With Alpha-3 within range of North Vietnamese artillery, the new battalion commander, Col. Favors, is not thrilled about being a sitting target. He feels Marines are best used in an aggressive manner. One of his best men is Lance Cpl. Tim “Monk” Montgomery.
An NVA officer named Huang Van Nhu is in charge of operations against Alpha-3. He and the main character, a female Viet Cong cadre named Tran Xuan Ha, are a couple. Ha goes undercover to get information from an incompetent, cowardly Marine lieutenant named Jones who uses connections (his uncle, a U.S. Senator) to transfer to USAID.
Getting himself out of Alpha-3 gives Jones chance to go after the beautiful Ha and—like most lotharios—he thinks she really digs him. To get her in bed, he’s soon blabbing secrets that get Marines killed.
The love triangle of Nhu, Ha, and Jones is the core relationship in the book. The second half follows the trio as Ha and Nhu attempt to get the kidnapped Jones to the North so he can be used as a political pawn. Meanwhile, battles rage around Alpha-3.
Kelly tries to avoid the flag waving in many Vietnam War novels and movies by being evenhanded. Since he limits himself to a few main characters, he is able to develop them well. Jones comes off as a stereotypical ugly American, but the others are all good examples of combatants sincere in their dedication to their side. Favors and Nhu are worthy adversaries and anyone would want Monk or Ha in their squad.
Kelly writes well with few flourishes. This is not a romance novel. He walked the walk so he is able to get into the heads of his Marine characters. Monk, for example, processes a buddy’s death in less than a minute. He goes from shock to acceptance, eliminating the denial and grief phases, “a skill they all mastered well,” as Kelly puts it.
He goes on to describe combat and weapons like someone who has seen the elephant. The noise from an AC-47 Spooky, Kelly writes, is like “a wail of banshees, a choir of tortured souls, a technological song of megadeath.” On the other hand, Kelly’s choice of not dumbing things down might cause not well-versed in Vietnam War military lingo to have Google handy.
Jeff Kelly has seemingly read Vietnamese memoirs because Nhu and Ha are not stick figures. You won’t root against them. I hope.
The main theme of the novel is that the war was a conflict of American technology and firepower versus the enemy’s zeal—an elephant trying to kill a mouse with a sledgehammer.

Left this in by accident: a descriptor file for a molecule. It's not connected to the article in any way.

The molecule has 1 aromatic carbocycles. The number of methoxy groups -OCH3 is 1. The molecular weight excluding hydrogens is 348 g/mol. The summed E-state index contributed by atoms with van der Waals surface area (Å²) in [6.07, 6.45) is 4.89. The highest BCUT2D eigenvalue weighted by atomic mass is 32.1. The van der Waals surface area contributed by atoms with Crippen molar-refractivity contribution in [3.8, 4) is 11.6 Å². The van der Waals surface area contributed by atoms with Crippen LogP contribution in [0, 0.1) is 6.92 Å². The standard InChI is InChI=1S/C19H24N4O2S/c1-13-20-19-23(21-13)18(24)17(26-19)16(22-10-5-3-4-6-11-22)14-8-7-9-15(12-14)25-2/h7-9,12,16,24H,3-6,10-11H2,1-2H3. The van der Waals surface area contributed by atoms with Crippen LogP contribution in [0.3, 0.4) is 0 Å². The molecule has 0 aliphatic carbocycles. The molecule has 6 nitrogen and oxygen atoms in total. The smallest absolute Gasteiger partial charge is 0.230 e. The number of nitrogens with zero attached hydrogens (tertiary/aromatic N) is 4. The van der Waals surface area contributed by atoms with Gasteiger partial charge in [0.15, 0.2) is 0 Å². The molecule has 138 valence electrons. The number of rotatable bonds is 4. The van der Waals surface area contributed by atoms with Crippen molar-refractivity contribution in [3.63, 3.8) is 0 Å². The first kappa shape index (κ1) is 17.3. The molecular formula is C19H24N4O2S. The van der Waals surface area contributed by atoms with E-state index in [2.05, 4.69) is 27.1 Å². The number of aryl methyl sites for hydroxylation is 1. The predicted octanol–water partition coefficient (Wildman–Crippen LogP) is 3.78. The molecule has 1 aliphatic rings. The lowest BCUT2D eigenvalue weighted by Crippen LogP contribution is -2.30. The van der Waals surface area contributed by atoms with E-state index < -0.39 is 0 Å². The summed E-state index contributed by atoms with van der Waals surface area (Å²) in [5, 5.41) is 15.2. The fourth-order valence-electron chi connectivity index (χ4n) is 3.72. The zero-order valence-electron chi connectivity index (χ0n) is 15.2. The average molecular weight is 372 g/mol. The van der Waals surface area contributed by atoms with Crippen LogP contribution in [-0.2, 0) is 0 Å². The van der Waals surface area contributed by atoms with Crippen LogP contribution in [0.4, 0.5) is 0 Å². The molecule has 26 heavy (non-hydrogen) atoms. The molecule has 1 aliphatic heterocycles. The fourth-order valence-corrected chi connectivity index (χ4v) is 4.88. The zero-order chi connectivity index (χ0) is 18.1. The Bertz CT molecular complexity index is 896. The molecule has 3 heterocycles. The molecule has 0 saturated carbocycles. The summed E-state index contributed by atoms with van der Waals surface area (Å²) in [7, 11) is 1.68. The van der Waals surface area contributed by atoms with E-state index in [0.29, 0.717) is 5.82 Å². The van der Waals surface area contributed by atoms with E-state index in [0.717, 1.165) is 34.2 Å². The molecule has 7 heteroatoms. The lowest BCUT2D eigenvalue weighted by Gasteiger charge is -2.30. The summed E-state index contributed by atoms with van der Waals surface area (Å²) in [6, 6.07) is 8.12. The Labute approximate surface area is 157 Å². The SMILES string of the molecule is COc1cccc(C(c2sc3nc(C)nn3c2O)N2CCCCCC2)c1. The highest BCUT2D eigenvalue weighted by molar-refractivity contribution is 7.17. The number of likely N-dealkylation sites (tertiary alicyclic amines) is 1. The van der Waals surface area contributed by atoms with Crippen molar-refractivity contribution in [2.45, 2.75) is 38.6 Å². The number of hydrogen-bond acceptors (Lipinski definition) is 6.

If you read enough novels about the Vietnam War, you eventually will find one in which a REMF is the hero. One of those rarities is Timothy I. Gukich’s Follow the Gold (303 pp. $15.99, paper; $5.99, Kindle). Gukich was working for the IRS when he was drafted into the Army and sent to Vietnam. The same is true for his protagonist, Timothy Gardner. It’s safe to assume the book is at least partly autobiographical.
The novel begins with Gardner’s last day in country. It then flashes back to his arrival in Vietnam where “[e]very place looked like something bad had happened.” It’s October 1969, so that is only a mild exaggeration.
Gardner is assigned to CMAC (Capital Military Assistance Command) as a lowly clerk. However, since he was an IRS agent, his commanding officer quickly takes advantage of Gardner’s skills as a forensic accountant to investigate black marketeering involving MPCs. It seems like a boring assignment, but with the help of his roommate Sharpe, Gardner turns sleuth.
Sharpe is a Special Forces operator and seemingly the opposite of Gardner, yet they quickly become friends. When Sharpe is not working with the Phoenix program, he is happy to help Gardner navigate the shadier side of Saigon.
Gardner’s ferreting uncovers a connection to some C.I.A. “snoops” who are using Air America for shady business dealings. Much of the digging takes place during Gardner’s off hours, so a good bit of the book has him doing typical REMF tasks, such as guard duty. Along the way, he befriends an ARVN sergeant and a general.
I know I had you at IRS agent turned REMF, but here’s why you might want to read the book even if that doesn’t lure you. Gukich is a good writer. He is sincere in his desire to teach a little about the war to the point where he includes a bibliography, which is very rare in a novel. He did his research and adds information to this memoir disguised as a novel. He gives good descriptions of the M-14, the Ho Chi Minh Trail, and Agent Orange, among other things. And, of course, you’ll learn probably more than you want to about military payment certificates, aka “funny money” or “monopoly money.”
I enjoyed the book, but in some ways it was unfulfilling. Although Gukich warns that some embellishment occurred, the problem for me is that he does not embellish enough. Without giving away the ending, it’s another clue that Gukich was writing about his own experiences and I wondered if Sharpe’s story might not have been more exciting.
That said, Timothy Gardner is an appealing nerd who does not avoid danger and his relationship with Sharpe is intriguing. Plus, you’ll learn who the names of the seven generals who died in Vietnam.